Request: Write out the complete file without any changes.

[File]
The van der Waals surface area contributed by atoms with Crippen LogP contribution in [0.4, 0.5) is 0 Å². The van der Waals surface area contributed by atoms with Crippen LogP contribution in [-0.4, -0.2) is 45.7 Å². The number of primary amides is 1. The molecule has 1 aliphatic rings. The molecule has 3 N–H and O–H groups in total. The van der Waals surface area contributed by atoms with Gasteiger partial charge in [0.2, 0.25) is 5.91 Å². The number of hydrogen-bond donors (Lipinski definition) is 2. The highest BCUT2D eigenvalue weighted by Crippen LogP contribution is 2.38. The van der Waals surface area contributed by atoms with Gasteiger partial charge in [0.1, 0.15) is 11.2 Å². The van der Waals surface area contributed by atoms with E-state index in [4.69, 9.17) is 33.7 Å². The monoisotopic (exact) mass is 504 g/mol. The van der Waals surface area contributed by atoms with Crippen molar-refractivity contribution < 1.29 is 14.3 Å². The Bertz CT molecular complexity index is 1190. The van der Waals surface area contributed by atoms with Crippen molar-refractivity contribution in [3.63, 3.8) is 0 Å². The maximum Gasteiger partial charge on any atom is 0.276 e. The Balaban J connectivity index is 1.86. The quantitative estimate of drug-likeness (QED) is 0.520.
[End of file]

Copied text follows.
The van der Waals surface area contributed by atoms with Crippen LogP contribution in [0.4, 0.5) is 0 Å². The van der Waals surface area contributed by atoms with Crippen LogP contribution in [-0.4, -0.2) is 45.7 Å². The number of primary amides is 1. The molecule has 1 aliphatic rings. The molecule has 3 N–H and O–H groups in total. The van der Waals surface area contributed by atoms with Gasteiger partial charge in [0.2, 0.25) is 5.91 Å². The number of hydrogen-bond donors (Lipinski definition) is 2. The highest BCUT2D eigenvalue weighted by Crippen LogP contribution is 2.38. The van der Waals surface area contributed by atoms with Gasteiger partial charge in [0.1, 0.15) is 11.2 Å². The van der Waals surface area contributed by atoms with E-state index in [4.69, 9.17) is 33.7 Å². The monoisotopic (exact) mass is 504 g/mol. The van der Waals surface area contributed by atoms with Crippen molar-refractivity contribution < 1.29 is 14.3 Å². The Bertz CT molecular complexity index is 1190. The van der Waals surface area contributed by atoms with Crippen molar-refractivity contribution in [3.63, 3.8) is 0 Å². The maximum Gasteiger partial charge on any atom is 0.276 e. The Balaban J connectivity index is 1.86. The quantitative estimate of drug-likeness (QED) is 0.520.